Articles | Volume 22, issue 20
Research article
24 Oct 2022
Research article |  | 24 Oct 2022

Decay times of atmospheric acoustic–gravity waves after deactivation of wave forcing

Nikolai M. Gavrilov, Sergey P. Kshevetskii, and Andrey V. Koval


Interactive discussion

Status: closed

Comment types: AC – author | RC – referee | CC – community | EC – editor | CEC – chief editor | : Report abuse
  • RC1: 'Comment on acp-2021-824', Anonymous Referee #1, 18 Nov 2021
    • AC2: 'Reply on RC1', Nikolai M. Gavrilov, 29 Nov 2021
  • RC2: 'Comment on acp-2021-824', Anonymous Referee #2, 19 Nov 2021
    • AC1: 'Reply on RC2', Nikolai M. Gavrilov, 27 Nov 2021

Peer review completion

AR: Author's response | RR: Referee report | ED: Editor decision
AR by Nikolai M. Gavrilov on behalf of the Authors (02 Jan 2022)  Author's response    Author's tracked changes    Manuscript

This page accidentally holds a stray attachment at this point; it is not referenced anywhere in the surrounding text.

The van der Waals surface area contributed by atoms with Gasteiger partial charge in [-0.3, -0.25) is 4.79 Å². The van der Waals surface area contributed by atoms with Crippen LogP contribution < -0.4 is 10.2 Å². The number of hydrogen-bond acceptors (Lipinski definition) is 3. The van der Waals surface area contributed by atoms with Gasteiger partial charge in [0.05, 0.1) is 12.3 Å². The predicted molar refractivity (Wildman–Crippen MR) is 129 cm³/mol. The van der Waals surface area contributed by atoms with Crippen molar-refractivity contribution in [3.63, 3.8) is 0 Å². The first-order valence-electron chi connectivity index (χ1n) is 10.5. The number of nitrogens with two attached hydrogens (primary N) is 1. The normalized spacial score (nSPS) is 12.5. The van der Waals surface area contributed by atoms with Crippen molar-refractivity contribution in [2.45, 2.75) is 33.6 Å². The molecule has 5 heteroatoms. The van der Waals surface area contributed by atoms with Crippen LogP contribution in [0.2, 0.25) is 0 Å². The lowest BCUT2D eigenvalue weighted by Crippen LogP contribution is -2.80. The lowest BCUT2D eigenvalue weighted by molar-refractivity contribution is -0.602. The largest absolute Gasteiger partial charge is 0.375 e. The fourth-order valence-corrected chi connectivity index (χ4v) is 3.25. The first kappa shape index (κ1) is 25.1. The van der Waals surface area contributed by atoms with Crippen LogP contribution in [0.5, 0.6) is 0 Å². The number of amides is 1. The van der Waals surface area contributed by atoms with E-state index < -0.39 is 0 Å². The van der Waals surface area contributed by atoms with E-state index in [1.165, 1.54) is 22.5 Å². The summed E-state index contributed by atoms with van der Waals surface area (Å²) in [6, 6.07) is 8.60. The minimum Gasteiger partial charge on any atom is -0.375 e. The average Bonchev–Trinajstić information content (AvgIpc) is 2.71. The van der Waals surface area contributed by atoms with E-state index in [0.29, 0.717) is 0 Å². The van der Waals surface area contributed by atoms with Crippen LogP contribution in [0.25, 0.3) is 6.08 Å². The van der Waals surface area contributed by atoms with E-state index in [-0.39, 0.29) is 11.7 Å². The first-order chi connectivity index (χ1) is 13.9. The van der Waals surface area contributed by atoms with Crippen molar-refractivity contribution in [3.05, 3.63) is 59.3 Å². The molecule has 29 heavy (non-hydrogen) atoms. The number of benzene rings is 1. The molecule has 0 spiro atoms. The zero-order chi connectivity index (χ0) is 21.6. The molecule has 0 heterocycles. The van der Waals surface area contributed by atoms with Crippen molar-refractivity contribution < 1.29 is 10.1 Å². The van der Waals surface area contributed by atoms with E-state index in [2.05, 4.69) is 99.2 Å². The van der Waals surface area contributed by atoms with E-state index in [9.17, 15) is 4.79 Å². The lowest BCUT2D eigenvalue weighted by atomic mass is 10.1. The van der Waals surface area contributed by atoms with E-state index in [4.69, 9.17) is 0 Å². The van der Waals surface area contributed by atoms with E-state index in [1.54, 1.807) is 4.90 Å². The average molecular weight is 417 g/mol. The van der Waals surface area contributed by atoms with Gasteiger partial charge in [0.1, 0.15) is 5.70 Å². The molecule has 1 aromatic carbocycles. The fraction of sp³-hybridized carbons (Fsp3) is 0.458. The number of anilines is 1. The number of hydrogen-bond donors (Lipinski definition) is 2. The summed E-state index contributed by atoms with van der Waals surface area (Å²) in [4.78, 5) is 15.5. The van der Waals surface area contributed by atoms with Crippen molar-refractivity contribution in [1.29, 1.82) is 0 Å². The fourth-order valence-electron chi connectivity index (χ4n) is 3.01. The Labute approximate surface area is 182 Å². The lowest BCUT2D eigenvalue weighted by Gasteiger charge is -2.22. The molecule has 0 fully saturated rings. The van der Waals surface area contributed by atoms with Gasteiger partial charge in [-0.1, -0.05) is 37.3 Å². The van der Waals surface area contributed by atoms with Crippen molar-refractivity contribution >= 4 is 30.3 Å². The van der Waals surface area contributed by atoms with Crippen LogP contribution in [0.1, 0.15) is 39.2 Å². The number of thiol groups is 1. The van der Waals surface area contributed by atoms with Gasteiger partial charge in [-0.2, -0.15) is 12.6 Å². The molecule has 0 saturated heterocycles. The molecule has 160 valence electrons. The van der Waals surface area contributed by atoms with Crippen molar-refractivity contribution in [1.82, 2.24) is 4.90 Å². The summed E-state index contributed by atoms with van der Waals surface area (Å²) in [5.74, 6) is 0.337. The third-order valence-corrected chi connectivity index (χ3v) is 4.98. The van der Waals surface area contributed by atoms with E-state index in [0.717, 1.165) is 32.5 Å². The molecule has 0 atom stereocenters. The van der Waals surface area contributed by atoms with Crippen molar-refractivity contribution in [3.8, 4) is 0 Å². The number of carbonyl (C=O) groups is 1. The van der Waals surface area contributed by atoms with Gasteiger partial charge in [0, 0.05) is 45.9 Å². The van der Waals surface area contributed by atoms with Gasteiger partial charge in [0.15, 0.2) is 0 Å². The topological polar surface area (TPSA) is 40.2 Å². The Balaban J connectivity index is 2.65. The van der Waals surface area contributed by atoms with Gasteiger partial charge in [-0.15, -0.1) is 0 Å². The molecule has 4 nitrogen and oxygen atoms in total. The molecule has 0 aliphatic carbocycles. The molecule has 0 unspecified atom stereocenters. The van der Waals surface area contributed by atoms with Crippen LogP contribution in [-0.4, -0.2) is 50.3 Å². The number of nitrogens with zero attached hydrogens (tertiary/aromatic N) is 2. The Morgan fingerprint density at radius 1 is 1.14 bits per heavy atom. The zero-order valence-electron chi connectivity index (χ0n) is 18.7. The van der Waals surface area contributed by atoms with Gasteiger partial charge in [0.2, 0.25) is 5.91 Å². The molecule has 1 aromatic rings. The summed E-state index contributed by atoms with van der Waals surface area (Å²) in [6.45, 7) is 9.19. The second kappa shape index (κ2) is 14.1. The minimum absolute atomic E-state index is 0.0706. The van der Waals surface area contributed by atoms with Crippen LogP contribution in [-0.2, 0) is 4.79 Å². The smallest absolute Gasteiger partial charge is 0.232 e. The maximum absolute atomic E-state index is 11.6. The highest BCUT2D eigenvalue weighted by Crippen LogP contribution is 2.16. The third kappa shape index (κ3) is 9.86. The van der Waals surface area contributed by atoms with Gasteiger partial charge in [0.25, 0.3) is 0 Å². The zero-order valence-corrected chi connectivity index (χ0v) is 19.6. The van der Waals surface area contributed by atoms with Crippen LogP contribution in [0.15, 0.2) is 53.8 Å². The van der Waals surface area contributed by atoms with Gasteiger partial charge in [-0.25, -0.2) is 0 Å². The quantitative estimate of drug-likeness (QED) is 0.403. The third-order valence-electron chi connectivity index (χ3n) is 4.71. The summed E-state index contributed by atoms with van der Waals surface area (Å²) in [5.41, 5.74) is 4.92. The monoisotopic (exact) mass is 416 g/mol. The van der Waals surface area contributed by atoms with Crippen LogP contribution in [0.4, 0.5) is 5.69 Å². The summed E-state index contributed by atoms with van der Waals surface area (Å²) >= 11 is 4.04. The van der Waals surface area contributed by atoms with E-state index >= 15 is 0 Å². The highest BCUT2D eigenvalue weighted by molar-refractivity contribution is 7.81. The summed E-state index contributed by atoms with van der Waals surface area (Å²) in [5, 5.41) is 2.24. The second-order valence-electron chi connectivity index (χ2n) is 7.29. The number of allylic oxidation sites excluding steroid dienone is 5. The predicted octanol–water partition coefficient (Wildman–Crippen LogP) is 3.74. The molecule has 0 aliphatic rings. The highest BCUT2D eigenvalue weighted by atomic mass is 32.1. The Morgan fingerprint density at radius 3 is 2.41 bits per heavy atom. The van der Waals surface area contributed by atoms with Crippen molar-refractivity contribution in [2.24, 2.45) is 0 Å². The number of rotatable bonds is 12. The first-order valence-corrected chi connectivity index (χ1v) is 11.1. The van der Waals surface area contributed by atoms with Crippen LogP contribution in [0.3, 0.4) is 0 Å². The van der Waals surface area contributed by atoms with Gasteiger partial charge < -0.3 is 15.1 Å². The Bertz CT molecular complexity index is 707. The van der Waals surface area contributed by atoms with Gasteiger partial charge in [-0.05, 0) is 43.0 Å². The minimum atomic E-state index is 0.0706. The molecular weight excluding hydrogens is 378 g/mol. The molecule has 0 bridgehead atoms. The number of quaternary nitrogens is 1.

ED: Publish as is (09 Feb 2022) by William Ward
AR by Nikolai M. Gavrilov on behalf of the Authors (15 Feb 2022)  Author's response    Manuscript
Short summary
We make high-resolution simulations of poorly understood decays of nonlinear atmospheric acoustic–gravity waves (AGWs) after deactivations of the wave forcing. The standard deviations of AGW perturbations, after fast dispersions of traveling modes, experience slower exponential decreases. AGW decay times are estimated for the first time and are 20–100 h in the stratosphere and mesosphere. This requires slow, quasi-standing and secondary modes in parameterizations of AGW impacts to be considered.
Final-revised paper